“I want people to see Cambodia in a different way, in a way where they see we have an enriched culture and very friendly people who always welcome others.”
I’m sitting in a restaurant in Phnom Penh with Yut, Claire and Seavyi, from Ayana Journeys, having a delicious Cambodian dinner talking about the gap in how people view Cambodia before they arrive and how young Cambodians would like their country to be seen.
Seavyi has said the above and when I meet him again the next day I ask him what he believes western tourists think of Cambodia before they arrive. He tells me, “From the many foreigners I met they would tell me that they know Cambodia from modern history like the war and Khmer Rouge and they know us through NGOs, because they are volunteering, and they know the attractions. But when they get to read about Cambodia they only see about corruption or darkness in modern history.”
So people arriving in Cambodia know about the attractions, such as Angkor Wat, the terrible parts of the country’s history and that Cambodia is full of NGOs. But how do travellers go from this starting point to getting a proper understanding of the society they are visiting and all the nuances that are part of it? One way is to book a tour through Ayana Journeys who offer educational experiences all over Cambodia.
I’ve been following Ayana Journeys from the UK due to their role in promoting best practice in overseas volunteering and campaigning to end orphanage volunteering and I was keen to hear why they are different and what they’re hoping to achieve from their tours.
In Siem Reap I sat down with Amy, one of the organisation’s co-founders, and a responsible tourism expert. It was clear after just a few minutes of talking that selling tours and making money isn’t the be-all of this organisation; they’re genuine in their ambitions to make a world a better place through the power of tourism and experiential learning. Their philosophy is that each person that comes on one of their experiences should go home with not only a better understanding of Cambodia, but their place in the world and how they can create positive change in causes they are passionate about. In short they’re looking to create global citizens who can engage with issues, big and small, in an empathetic manner.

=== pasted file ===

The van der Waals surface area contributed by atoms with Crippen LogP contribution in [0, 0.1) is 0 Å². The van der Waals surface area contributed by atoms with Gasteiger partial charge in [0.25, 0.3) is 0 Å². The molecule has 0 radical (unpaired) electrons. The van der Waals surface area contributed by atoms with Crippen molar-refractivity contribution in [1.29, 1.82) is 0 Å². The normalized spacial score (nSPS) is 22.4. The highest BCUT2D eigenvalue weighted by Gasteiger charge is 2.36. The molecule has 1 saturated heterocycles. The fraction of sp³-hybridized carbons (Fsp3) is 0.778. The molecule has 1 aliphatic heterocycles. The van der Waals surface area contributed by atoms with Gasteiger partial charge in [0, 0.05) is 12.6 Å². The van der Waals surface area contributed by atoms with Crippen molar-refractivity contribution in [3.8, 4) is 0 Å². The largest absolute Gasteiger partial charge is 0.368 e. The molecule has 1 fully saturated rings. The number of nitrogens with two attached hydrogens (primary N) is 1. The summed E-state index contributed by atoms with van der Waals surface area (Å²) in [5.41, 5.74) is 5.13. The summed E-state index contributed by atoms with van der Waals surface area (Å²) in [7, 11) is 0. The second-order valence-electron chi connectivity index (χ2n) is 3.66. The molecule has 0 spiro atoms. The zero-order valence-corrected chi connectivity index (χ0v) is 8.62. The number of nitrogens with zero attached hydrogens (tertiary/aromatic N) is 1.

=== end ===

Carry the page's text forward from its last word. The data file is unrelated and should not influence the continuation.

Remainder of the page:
We all come with internal prejudices; they recognise this and that’s why they create immersive experiences to challenge these. As they state on their website, “We reject the conventional model of ‘observing’ new places and cultures, which ultimately encourages us to feel distanced from them. Instead we craft engaging, ethical learning journeys that support open-minded travellers.” The idea is that you will connect with and learn from people that you wouldn’t normally meet if you just stay in and around the main tourism hubs.
They are also strong proponents of the idea that people must learn before they can help and, for this reason, they’re sceptical of international volunteering from organisations that bring in inexperienced people for short periods of time, especially when working with young and/or vulnerable children. That’s why their trips are so different; they give context to problems that people might imagine they need to try and solve. This compares much more favourably than jumping in with a volunteering trip to Cambodia when you have little understanding of the issues the communities there are facing, never mind the arrogance that goes with thinking you know how to solve them.
Ayana, although they welcome bookings from anyone, do aim their tours at the young/university traveller. This is the same group that many of the voluntourism organisations try to recruit from as well and Amy recognises that one of their problems is that it’s difficult to compete in a marketing environment where competitors use ‘poverty porn’ and ‘save the world’ language to attract travellers/volunteers. Ayana have a strict photo policy and looking through their website it’s clear that they want to show the people they work with in a dignified manner and not promote the idea of the ‘white saviour’. Looking to campaign to promote responsible travel and end unethical volunteering is an important way for them to convince young people that touring with them is a much better way to improve the world.
Having been involved in the overseas volunteering sector for over a decade it’s clear that this type of trip is growing in popularity and it’s importance is being more widely recognised as well. Challenging the idea that those from the west automatically have the answers to problems communities are facing on the other-side of the world is important. Looking to understand communities that are new to you, make genuine connections and learn about your potential role in creating change with trips, led by local experts, similar to the ones that Ayana provide looks like the ethical future of voluntourism. And judging by the laughter and relaxed attitude of the people I’ve met at Ayana, it looks like a fun way to do it too.
In relation to this Claire has just finished co-writing a book on this topic, Learning Service: The Essential Guide to Volunteering Abroad, and it’s currently available to pre-order. I can’t wait to get my hands on a copy.